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Christin Kay / Aspen Public Radio

Sculpture with a side of sawdust in 'The Power of Tools'

Imagine the tools you typically find in an art class. Pens, pencils, brushes... small, safe items. For John Bozza’s “Power of Tools” class, the first items students need are eye protection and a face mask. They learn to use electric saws and drills, and to find art in the things that they can’t control.

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Brent Gardner-Smith/Aspen Journalism

The City of Aspen has agreed to move water rights for storage out of Castle and Maroon Creeks.

 

Christin Kay / Aspen Public Radio

The Snowmass Arts Advisory Board is working on a new public art piece to honor Snowmass’ 50th anniversary.

Christin Kay / Aspen Public Radio

Imagine the tools you typically find in an art class.  Pens, pencils, brushes... small, safe items.  For John Bozza’s “Power of Tools” class, the first items students need are eye protection and a face mask. They learn to use electric saws and drills, and to find art in the things that they can’t control.

This week, hosts Alycin Bektesh and Christin Kay bring you the week’s news from the Roaring Fork Valley.

 

Roger Adams

If an oil and gas company pays too much in tax, it can get a refund, called an “abatement.” Garfield County might see one or two of these each year, and it’s the libraries, hospitals and school districts, among others, who refund the money.

Christin Kay / Aspen Public Radio

The community is invited to help create a mosaic picnic table for the Latino Folk Art Garden on the Rio Grande Trail in Carbondale.  

Elizabeth Stewart-Severy / Aspen Public Radio

After nine deaths in the Elk Mountain backcountry last summer, Mountain Rescue Aspen wanted change. The organization has teamed up with the Pitkin County Sheriff’s office and the U.S. Forest Service on a new campaign aimed at helping prepare people for backcountry adventures.

Elizabeth Stewart-Severy / Aspen Public Radio

Earlier this month, Aspen city council declared a "stage one" drought. This means the city is asking residents to voluntarily cut back on irrigation and water consumption and is requiring that city government do the same.

Christin Kay / Aspen Public Radio

A new exhibit at Anderson Ranch invites visitors to interact with photography, sculpture and even puppets.

This is Spotlight Health on Aspen Public Radio, our six-part series partnering with the Aspen Ideas Festival and the Spotlight Health Conference.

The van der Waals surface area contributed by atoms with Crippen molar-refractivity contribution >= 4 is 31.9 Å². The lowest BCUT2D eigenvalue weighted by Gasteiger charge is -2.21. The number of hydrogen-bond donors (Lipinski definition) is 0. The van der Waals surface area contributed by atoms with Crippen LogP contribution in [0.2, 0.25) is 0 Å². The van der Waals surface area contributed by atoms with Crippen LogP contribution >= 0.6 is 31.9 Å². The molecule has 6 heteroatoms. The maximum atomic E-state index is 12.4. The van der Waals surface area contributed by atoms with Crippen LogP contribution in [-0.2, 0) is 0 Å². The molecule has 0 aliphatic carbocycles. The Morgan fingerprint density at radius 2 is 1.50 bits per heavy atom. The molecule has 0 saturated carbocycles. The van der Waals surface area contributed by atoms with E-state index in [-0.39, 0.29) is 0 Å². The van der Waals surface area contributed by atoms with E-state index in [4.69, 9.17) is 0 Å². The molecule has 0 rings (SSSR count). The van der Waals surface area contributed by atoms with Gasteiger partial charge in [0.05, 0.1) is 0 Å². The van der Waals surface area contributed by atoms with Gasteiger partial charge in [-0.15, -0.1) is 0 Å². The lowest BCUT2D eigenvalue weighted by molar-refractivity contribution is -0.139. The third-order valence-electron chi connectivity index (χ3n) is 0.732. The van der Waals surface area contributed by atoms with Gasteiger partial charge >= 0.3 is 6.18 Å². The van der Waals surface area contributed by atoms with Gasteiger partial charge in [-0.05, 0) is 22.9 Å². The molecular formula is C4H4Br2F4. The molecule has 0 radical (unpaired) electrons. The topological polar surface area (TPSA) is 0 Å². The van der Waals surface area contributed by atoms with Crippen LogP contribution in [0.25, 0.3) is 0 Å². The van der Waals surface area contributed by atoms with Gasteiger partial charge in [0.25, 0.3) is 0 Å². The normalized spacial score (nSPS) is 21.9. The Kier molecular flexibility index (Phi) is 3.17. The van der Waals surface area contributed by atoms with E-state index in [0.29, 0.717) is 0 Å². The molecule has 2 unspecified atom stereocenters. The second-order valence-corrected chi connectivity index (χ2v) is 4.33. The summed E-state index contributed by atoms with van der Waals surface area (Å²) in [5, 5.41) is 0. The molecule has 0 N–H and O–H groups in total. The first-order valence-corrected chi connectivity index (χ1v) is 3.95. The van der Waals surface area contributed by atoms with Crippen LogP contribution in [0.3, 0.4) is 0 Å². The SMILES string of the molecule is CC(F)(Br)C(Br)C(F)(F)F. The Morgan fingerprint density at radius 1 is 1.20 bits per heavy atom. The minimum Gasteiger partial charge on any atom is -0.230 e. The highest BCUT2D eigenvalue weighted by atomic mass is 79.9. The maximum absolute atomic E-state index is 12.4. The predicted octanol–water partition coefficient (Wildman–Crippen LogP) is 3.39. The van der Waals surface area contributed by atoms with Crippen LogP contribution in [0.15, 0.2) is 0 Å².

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Spotlight Health

APR's 2018 Artistic Partner

Introducing Jody Guralnick

APR's Community Calendar

Valley Roundup brings together a panel of guest journalists who provide additional insights, analysis and context to the news.

Mountain Edition

Mountain Edition is Aspen Public Radio's weekly newsmagazine. The show focuses on news, analysis, and commentary about Aspen and the Roaring Fork Valley.

2017 Program Guide

State News

Colorado lawmakers wrapped up their annual legislative session this week. Even though the session was often overshadowed by sexual harassment allegations and the expulsion of former Rep. Steve Lebsock, lawmakers and the governor said it was one of the most successful sessions in history

After a dramatic and tearful day in early March, lawmakers voted out one of their own. Democratic Rep. Steve Lebsock was the first lawmaker expelled in 103 years after allegations of sexual harassment, intimidation and retaliation from five women, were found to be credible.

But that wasn't the end.

Thousands of Colorado teachers spent two days rallying at the state Capitol for higher salaries and more money for schools. They highlighted long-standing funding problems and potential changes to the state’s public employee pension program currently being debated by the legislature.

Statehouse reporter Bente Birkeland spoke with Brian Eason of The Associated Press and Ed Sealover with the Denver Business Journal about the rallies.

Senate leaders expect to meet soon to address next steps in possible punishments for Sen. Randy Baumgardner. Three independent investigations by two agencies have found allegations of sexual harassment against him at the Capitol credible.

Democrats are pushing for swift action. Baumgardner, a Hot Sulphur Springs Republican, survived an expulsion vote on April 2. That vote hinged on the findings of just one of the three investigations, which concluded that Baumgardner more likely than not grabbed and slapped a former legislative aide’s buttocks.  The two other investigations had not been finalized at the time of that vote. They were only released to the accusers last week. We made them fully available to the public on April 24 with the accusers’ consent.

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